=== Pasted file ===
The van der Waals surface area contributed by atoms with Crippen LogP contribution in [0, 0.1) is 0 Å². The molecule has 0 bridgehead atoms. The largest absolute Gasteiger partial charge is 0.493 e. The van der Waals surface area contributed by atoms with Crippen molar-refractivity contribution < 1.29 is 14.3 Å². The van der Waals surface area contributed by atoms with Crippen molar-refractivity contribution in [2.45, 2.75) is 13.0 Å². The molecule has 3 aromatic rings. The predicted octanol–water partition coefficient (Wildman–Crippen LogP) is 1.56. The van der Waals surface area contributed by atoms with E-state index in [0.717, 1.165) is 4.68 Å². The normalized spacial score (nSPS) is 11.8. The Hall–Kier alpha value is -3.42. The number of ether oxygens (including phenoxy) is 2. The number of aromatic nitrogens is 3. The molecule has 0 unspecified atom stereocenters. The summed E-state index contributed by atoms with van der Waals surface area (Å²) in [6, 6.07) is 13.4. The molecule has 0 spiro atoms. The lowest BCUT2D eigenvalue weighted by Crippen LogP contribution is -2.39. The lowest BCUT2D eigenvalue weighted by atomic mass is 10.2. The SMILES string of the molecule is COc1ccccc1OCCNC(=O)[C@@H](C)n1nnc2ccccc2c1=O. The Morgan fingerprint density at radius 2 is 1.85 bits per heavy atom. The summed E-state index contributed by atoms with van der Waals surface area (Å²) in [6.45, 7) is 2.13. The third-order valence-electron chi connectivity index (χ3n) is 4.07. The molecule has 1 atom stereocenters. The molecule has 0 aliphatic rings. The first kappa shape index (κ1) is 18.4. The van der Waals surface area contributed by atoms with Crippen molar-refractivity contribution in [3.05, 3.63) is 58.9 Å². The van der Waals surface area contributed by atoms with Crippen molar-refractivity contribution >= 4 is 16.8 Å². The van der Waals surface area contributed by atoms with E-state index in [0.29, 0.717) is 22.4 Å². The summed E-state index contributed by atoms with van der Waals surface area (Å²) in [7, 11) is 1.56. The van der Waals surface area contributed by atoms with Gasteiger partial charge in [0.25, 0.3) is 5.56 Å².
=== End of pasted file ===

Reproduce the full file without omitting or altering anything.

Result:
The van der Waals surface area contributed by atoms with Crippen LogP contribution in [0, 0.1) is 0 Å². The molecule has 0 bridgehead atoms. The largest absolute Gasteiger partial charge is 0.493 e. The van der Waals surface area contributed by atoms with Crippen molar-refractivity contribution < 1.29 is 14.3 Å². The van der Waals surface area contributed by atoms with Crippen molar-refractivity contribution in [2.45, 2.75) is 13.0 Å². The molecule has 3 aromatic rings. The predicted octanol–water partition coefficient (Wildman–Crippen LogP) is 1.56. The van der Waals surface area contributed by atoms with E-state index in [0.717, 1.165) is 4.68 Å². The normalized spacial score (nSPS) is 11.8. The Hall–Kier alpha value is -3.42. The number of ether oxygens (including phenoxy) is 2. The number of aromatic nitrogens is 3. The molecule has 0 unspecified atom stereocenters. The summed E-state index contributed by atoms with van der Waals surface area (Å²) in [6, 6.07) is 13.4. The molecule has 0 spiro atoms. The lowest BCUT2D eigenvalue weighted by Crippen LogP contribution is -2.39. The lowest BCUT2D eigenvalue weighted by atomic mass is 10.2. The SMILES string of the molecule is COc1ccccc1OCCNC(=O)[C@@H](C)n1nnc2ccccc2c1=O. The Morgan fingerprint density at radius 2 is 1.85 bits per heavy atom. The summed E-state index contributed by atoms with van der Waals surface area (Å²) in [6.45, 7) is 2.13. The third-order valence-electron chi connectivity index (χ3n) is 4.07. The molecule has 1 atom stereocenters. The molecule has 0 aliphatic rings. The first kappa shape index (κ1) is 18.4. The van der Waals surface area contributed by atoms with Crippen molar-refractivity contribution in [3.05, 3.63) is 58.9 Å². The van der Waals surface area contributed by atoms with Crippen molar-refractivity contribution >= 4 is 16.8 Å². The van der Waals surface area contributed by atoms with E-state index in [0.29, 0.717) is 22.4 Å². The summed E-state index contributed by atoms with van der Waals surface area (Å²) in [7, 11) is 1.56. The van der Waals surface area contributed by atoms with Gasteiger partial charge in [0.25, 0.3) is 5.56 Å².